Shooters that like speed, not a lot of recoil, or
the ladies that don’t want a lot of recoil,
it’s a allowable caliber for those guys, and a
historically correct caliber. Here we’ve got the .44 Russian. That’s to the .44 Magnum
what the Schofield is to the Colt, basically. It’s identical dimensions
to the .44 Magnum except it’s a much shorter case. You can see the two cases, Tom; they’re considerably shorter.
– [Tom] Well, look at that. – Yeah, a huge difference. – And by doing that, of course, you minimize the amount of part of the capacity you’ve got, so you minimize the
amount of variation with that powder moving around. So you can get very good
uniformity at lower velocities by using things like
the .44 Russian. – And you can use
the .44 Russian in your .44 Magnum revolver. – Or a .44 Special
revolver, either one. – [Tom] .44-40.
That’s interesting. – .44-40, that’s,
of course, one of the traditional cowboy calibers. The cowboys liked that
one because they can load their lever gun and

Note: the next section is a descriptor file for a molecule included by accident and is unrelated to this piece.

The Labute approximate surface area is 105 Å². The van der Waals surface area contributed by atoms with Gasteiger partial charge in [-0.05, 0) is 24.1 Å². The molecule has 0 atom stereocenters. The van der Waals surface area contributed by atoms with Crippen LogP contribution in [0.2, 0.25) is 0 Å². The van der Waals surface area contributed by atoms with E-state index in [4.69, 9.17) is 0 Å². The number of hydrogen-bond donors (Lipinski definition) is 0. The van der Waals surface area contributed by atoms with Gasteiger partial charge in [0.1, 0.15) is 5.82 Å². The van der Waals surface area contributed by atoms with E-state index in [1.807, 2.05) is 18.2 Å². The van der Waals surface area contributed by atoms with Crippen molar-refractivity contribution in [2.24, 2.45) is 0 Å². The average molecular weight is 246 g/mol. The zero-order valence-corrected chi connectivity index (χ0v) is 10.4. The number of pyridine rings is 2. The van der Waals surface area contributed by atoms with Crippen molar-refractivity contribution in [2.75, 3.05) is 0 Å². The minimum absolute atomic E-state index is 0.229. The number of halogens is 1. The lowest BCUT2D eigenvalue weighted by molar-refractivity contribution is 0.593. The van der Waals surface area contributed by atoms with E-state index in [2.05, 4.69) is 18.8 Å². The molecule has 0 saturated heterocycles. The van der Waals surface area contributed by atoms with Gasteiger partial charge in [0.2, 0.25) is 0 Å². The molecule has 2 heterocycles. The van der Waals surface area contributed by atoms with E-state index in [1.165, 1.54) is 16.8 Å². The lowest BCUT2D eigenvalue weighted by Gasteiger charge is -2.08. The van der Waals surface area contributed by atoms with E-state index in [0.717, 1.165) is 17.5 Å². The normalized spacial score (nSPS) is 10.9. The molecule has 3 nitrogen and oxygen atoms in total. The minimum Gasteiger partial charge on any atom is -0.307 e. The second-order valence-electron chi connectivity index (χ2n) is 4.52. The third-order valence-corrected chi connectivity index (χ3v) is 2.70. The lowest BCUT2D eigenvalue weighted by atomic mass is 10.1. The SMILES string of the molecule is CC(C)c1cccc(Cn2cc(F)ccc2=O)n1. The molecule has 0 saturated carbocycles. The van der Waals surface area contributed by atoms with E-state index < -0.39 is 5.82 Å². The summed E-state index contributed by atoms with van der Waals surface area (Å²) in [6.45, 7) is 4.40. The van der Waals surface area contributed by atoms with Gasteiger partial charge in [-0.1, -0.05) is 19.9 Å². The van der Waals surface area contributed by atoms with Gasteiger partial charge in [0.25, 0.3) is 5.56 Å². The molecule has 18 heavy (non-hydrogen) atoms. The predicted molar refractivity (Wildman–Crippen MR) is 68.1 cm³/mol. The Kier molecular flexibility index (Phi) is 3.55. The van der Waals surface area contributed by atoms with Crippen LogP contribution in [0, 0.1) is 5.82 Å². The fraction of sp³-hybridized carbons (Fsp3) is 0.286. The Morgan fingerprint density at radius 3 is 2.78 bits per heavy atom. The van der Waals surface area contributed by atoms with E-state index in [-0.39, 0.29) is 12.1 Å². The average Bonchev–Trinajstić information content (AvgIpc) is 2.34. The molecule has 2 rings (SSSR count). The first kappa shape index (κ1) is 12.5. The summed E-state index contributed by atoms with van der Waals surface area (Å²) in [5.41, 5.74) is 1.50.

their single-action, and have one caliber
of ammunition for ’em. That was probably the most
popular western cartridge, I think, historically. (western guitar music) – [Tom] All right, what
you got there, Jeff? – This is our .44-40, probably one of the most
popular old-time cowboy loads, a 200-grain bullet, oh, I think
about 800 feet per second. – All right, well you
have a little fun with it, and then it’s gonna
be my turn, okay? – [Jeff] Okay.
– [Tom] All right. (western guitar music) (gun firing and bullets pinging) (western guitar music)
(gun firing, bullets pinging) – You shoot that pretty well. So why do people shoot
the .44-40 these days? – I think it’s primarily